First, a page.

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Re: How do I protect a region of memory in a standalone app?

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There are no duplicate .mmu_tbl sections declared anywhere. I don't see anything in the default boot.S and translation_table.S files that would preclude me from simply assigning it to a new region in memory in the linker script. If I were to create my own section with my own table I wouldn't end up doing anything differently than what's already done, aside from what attributes are set.

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Re: How do I protect a region of memory in a standalone app?

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I went ahead and defined a 1KB L2 table in .mmu_tbl (in translation_table.S) plus an extra 3KB of filler to prevent anything important from being placed in that space and being affected when I make it read-only. I also aligned .mmu_tbl to 32KB instead of 16KB to ensure both tables fall in the same 1MB region.

L2TableForMMUTable:
	/* Each table entry occupies one 32-bit word and there are
	 * 256 entries, so the entire table takes up 1KB.
	 * Each entry covers a 4KB section.
	 */
/* Can't fill entries until MMUTable's address is known. Fill with zeros for now.
 * Fill additional 3KB with zeros to prevent other data from being made
 * read-only by the L2 entry that makes this table read-only.
 */
.rept	0x400	/* 1KB + 3KB filler */
.word	0
.endr

Then in boot.S I fill the MMU table as before and fill the L2 table with attributes 0x176 (S=b0 TEX=b101 AP=b11, C=b0, B=b1). These attributes will stay in effect for most of the 1MB region, with the exception of the 5 entries that will make the tables read-only with attributes 0x366, which I've done here:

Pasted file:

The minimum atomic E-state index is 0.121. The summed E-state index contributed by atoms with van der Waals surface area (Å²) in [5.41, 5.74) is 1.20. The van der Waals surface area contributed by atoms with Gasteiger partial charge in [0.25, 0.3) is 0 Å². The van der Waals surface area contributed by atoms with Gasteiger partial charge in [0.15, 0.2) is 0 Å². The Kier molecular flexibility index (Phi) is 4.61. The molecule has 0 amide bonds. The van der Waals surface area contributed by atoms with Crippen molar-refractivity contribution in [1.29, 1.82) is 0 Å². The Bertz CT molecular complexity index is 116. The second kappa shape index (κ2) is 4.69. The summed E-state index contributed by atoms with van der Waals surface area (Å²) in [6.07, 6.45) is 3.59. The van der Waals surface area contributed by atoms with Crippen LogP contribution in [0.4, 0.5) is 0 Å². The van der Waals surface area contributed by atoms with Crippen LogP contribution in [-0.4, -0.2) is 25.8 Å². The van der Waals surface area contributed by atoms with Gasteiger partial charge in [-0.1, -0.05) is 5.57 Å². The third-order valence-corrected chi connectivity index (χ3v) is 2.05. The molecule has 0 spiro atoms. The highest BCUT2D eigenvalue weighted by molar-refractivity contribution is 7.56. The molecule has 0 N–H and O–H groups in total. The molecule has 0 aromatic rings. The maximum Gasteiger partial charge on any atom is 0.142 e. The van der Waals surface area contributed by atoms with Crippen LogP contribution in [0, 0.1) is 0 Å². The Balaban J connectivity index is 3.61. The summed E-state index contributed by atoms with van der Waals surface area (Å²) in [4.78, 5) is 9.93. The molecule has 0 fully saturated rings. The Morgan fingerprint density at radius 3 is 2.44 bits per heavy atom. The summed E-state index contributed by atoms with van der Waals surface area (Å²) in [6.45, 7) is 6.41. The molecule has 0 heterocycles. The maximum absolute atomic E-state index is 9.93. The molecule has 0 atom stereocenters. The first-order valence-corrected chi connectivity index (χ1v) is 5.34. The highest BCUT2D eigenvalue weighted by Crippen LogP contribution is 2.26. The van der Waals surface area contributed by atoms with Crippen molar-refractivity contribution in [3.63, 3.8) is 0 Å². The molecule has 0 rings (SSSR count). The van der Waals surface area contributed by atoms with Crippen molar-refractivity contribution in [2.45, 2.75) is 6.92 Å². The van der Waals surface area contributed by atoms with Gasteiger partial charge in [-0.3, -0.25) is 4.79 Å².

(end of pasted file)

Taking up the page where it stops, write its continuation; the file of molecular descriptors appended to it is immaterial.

protect_tables:
	/* Map L2 table to L1 entry */
	ldr r0, =TblBase
	ldr r1, =L2Base
	lsr r3, r0, #20			/* get section number where the MMU Table is held */
	lsl r3, r3, #2			/* multiply by 4 to get offset into MMU Table */
	add r3, r0, r3			/* address of entry in MMU table that covers itself */
	ldr r6, =0x1e1			/* Domain=b1111 */
	add r2, r1, r6			/* combine L2Base address with domain info to create the entry */
	str r2, [r3]			/* Write entry in L1 table */
	/* Set up L2 Table to protect MMU table and itself */
	and r3, r0, #0x000ff000 /* 4KB subsection where MMU table starts */
	lsr r3, r3, #10			/* offset into L2 Table */
	add r3, r1, r3			/* address of entry in L2 table that covers first 4KB of MMU table */
	ldr r6, =0x366			/* S=b0 TEX=b101 AP=b110, C=b0, B=b1 */
	add r2, r0, r6			/* combine address and attributes to create an entry */
	ldr r4, =5			/* loop control. Store 5 consecutive entries */
mmu_protection_loop:
	str r2, [r3]			/* write the entry to L2 table */
	add r3, r3, #4			/* next entry in the table */
	add r2, r2, #0x1000		/* next 4KB subsection */
	subs r4, r4, #1
	bgt mmu_protection_loop

I stepped through this code with the debugger and ensured the tables got the correct entries. In my program's main, I added a few tests.

// Test MMU protections
*(int*)0x20000000 = 0; *(int*)0x10028800 = 0x20015de6;

0x20000000 is an address that is made inaccessible by the L1 table. Attempting to modify it results in a data abort, which is the correct behavior.

The second test is writing to the entry in the L1 table that corresponds to address 0x20000000. However, this test fails; the program is able to modify the MMU table and remove the protections I set up, even though this address should be write-protected by the L2 table. I'm right back where I started. What am I doing wrong?

The read-only protection was only enforced after I updated the DACR to use client mode for domain 15. By default boot.S is setting manager mode for all domains. Then to prevent further modifications to DACR I changed CPSR's mode bits to user (0b10000) just before jumping into my program's main.